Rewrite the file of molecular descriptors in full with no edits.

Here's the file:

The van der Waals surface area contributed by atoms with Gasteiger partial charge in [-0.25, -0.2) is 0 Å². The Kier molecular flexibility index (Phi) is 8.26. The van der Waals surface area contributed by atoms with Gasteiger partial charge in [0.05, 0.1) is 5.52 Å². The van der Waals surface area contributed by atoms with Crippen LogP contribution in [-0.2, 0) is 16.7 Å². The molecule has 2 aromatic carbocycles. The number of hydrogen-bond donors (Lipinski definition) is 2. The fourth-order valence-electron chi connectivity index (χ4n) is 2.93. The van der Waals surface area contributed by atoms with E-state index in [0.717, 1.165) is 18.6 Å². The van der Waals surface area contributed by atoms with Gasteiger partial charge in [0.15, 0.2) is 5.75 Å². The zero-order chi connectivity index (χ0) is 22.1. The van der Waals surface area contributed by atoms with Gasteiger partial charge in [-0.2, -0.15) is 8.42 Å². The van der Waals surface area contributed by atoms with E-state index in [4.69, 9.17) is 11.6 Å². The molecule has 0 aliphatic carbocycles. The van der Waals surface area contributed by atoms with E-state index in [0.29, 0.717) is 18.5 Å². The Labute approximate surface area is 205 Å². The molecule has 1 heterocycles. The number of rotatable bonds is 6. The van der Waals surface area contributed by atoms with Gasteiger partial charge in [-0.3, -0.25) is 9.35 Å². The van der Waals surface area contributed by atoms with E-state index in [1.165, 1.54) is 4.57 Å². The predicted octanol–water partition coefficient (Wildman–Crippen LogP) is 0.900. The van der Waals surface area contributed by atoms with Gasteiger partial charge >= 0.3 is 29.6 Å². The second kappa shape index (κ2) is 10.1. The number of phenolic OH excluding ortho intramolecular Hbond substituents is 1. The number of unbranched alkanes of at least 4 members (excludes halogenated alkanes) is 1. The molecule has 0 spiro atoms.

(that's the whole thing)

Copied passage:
The van der Waals surface area contributed by atoms with Gasteiger partial charge in [-0.25, -0.2) is 0 Å². The Kier molecular flexibility index (Phi) is 8.26. The van der Waals surface area contributed by atoms with Gasteiger partial charge in [0.05, 0.1) is 5.52 Å². The van der Waals surface area contributed by atoms with Crippen LogP contribution in [-0.2, 0) is 16.7 Å². The molecule has 2 aromatic carbocycles. The number of hydrogen-bond donors (Lipinski definition) is 2. The fourth-order valence-electron chi connectivity index (χ4n) is 2.93. The van der Waals surface area contributed by atoms with E-state index in [0.717, 1.165) is 18.6 Å². The van der Waals surface area contributed by atoms with Gasteiger partial charge in [0.15, 0.2) is 5.75 Å². The zero-order chi connectivity index (χ0) is 22.1. The van der Waals surface area contributed by atoms with Gasteiger partial charge in [-0.2, -0.15) is 8.42 Å². The van der Waals surface area contributed by atoms with E-state index in [4.69, 9.17) is 11.6 Å². The molecule has 0 aliphatic carbocycles. The van der Waals surface area contributed by atoms with E-state index in [0.29, 0.717) is 18.5 Å². The Labute approximate surface area is 205 Å². The molecule has 1 heterocycles. The number of rotatable bonds is 6. The van der Waals surface area contributed by atoms with Gasteiger partial charge in [-0.3, -0.25) is 9.35 Å². The van der Waals surface area contributed by atoms with E-state index in [1.165, 1.54) is 4.57 Å². The predicted octanol–water partition coefficient (Wildman–Crippen LogP) is 0.900. The van der Waals surface area contributed by atoms with Gasteiger partial charge >= 0.3 is 29.6 Å². The second kappa shape index (κ2) is 10.1. The number of phenolic OH excluding ortho intramolecular Hbond substituents is 1. The number of unbranched alkanes of at least 4 members (excludes halogenated alkanes) is 1. The molecule has 0 spiro atoms.